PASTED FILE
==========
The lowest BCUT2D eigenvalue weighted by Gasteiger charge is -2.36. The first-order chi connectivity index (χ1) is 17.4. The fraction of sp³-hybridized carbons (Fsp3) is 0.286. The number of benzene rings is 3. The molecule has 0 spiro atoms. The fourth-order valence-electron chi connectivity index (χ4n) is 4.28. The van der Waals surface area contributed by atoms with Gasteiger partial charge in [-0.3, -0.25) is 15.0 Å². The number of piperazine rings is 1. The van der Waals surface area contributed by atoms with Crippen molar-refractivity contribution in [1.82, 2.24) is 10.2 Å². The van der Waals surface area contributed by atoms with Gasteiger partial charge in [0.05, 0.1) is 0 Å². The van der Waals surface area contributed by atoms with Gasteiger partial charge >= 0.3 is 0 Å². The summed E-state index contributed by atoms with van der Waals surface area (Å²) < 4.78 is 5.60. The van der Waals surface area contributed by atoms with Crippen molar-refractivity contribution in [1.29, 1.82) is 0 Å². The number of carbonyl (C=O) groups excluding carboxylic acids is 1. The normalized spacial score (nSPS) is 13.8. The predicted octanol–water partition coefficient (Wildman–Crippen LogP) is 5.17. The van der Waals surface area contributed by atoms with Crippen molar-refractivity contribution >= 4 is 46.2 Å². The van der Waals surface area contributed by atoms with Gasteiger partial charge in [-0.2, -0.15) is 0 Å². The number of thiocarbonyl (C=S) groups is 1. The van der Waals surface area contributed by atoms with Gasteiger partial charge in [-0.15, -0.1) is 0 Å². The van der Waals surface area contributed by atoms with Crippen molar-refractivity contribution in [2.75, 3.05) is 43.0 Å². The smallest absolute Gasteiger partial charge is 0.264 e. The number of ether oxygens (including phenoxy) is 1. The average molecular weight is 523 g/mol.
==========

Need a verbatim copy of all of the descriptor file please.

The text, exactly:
The lowest BCUT2D eigenvalue weighted by Gasteiger charge is -2.36. The first-order chi connectivity index (χ1) is 17.4. The fraction of sp³-hybridized carbons (Fsp3) is 0.286. The number of benzene rings is 3. The molecule has 0 spiro atoms. The fourth-order valence-electron chi connectivity index (χ4n) is 4.28. The van der Waals surface area contributed by atoms with Gasteiger partial charge in [-0.3, -0.25) is 15.0 Å². The number of piperazine rings is 1. The van der Waals surface area contributed by atoms with Crippen molar-refractivity contribution in [1.82, 2.24) is 10.2 Å². The van der Waals surface area contributed by atoms with Gasteiger partial charge in [0.05, 0.1) is 0 Å². The van der Waals surface area contributed by atoms with Gasteiger partial charge >= 0.3 is 0 Å². The summed E-state index contributed by atoms with van der Waals surface area (Å²) < 4.78 is 5.60. The van der Waals surface area contributed by atoms with Crippen molar-refractivity contribution in [1.29, 1.82) is 0 Å². The number of carbonyl (C=O) groups excluding carboxylic acids is 1. The normalized spacial score (nSPS) is 13.8. The predicted octanol–water partition coefficient (Wildman–Crippen LogP) is 5.17. The van der Waals surface area contributed by atoms with Crippen molar-refractivity contribution >= 4 is 46.2 Å². The van der Waals surface area contributed by atoms with Gasteiger partial charge in [-0.2, -0.15) is 0 Å². The number of thiocarbonyl (C=S) groups is 1. The van der Waals surface area contributed by atoms with Gasteiger partial charge in [-0.15, -0.1) is 0 Å². The van der Waals surface area contributed by atoms with Crippen molar-refractivity contribution in [2.75, 3.05) is 43.0 Å². The smallest absolute Gasteiger partial charge is 0.264 e. The number of ether oxygens (including phenoxy) is 1. The average molecular weight is 523 g/mol.